Schedule check-ins with your manager so you’re both on the same page. As a manager, you never want your employee to be surprised when she’s receiving negative feedback. As an employee, you want to do your part in making sure you understand what your manager expects of you and you have a good idea of how you’re doing. One way to accomplish this is to plan specific dates, whether biweekly or monthly, in which you and your manager can meet to discuss your progress. Setting up these meetings gives your boss a sign that you are taking responsibility for your personal development and improvement. Make the most of these discussions by mentioning the projects you’re working on and the relationships you’re building with internal and/or external stakeholders. This way, your boss remains in the loop on the important work you’re doing and you know if you need to make any adjustments before your end of year review occurs.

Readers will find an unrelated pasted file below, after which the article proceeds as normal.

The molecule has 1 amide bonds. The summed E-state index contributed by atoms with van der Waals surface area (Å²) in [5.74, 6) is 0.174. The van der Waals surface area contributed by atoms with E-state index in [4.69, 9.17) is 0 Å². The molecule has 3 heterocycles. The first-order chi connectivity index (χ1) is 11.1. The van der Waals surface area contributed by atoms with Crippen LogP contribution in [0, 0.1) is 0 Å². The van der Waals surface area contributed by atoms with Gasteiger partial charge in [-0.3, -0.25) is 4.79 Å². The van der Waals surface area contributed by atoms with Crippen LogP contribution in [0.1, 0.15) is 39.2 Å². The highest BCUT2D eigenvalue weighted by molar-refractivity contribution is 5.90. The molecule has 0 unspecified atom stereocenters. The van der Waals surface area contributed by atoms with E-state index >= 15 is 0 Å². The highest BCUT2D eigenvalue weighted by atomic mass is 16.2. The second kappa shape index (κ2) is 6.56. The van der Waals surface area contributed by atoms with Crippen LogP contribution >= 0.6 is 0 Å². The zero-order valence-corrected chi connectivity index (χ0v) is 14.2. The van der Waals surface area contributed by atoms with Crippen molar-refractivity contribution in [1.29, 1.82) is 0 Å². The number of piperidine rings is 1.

Track Your Job Accomplishments
One of the most time consuming and stressful parts of a performance review is trying to remember what you have accomplished since your last review. To save yourself hours of frustration, keep an Excel spreadsheet of core responsibilities and projects you’ve worked on. If you start working on something new, record it immediately in one column and create another column for the status, where you can indicate if something is in progress or completed. Keep in mind, you should record everything here regardless of how minor it is. Later on, you can figure out what to keep and what can be deleted.
Track accomplishments that go beyond your job description as well. If you had a 1:1 with a summer intern to discuss your career path, note that on the list. If you served on an interview panel for a new position that was just posted, note that as well. You may not consider them a big deal but come review time, it’s helpful for your manager to know what you’ve worked on and where your interests lie. Also, keep a folder in your Outlook Calendar with any positive feedback you receive. It will demonstrate how far you’ve come since your midyear review and the value your work brings to colleagues or clients.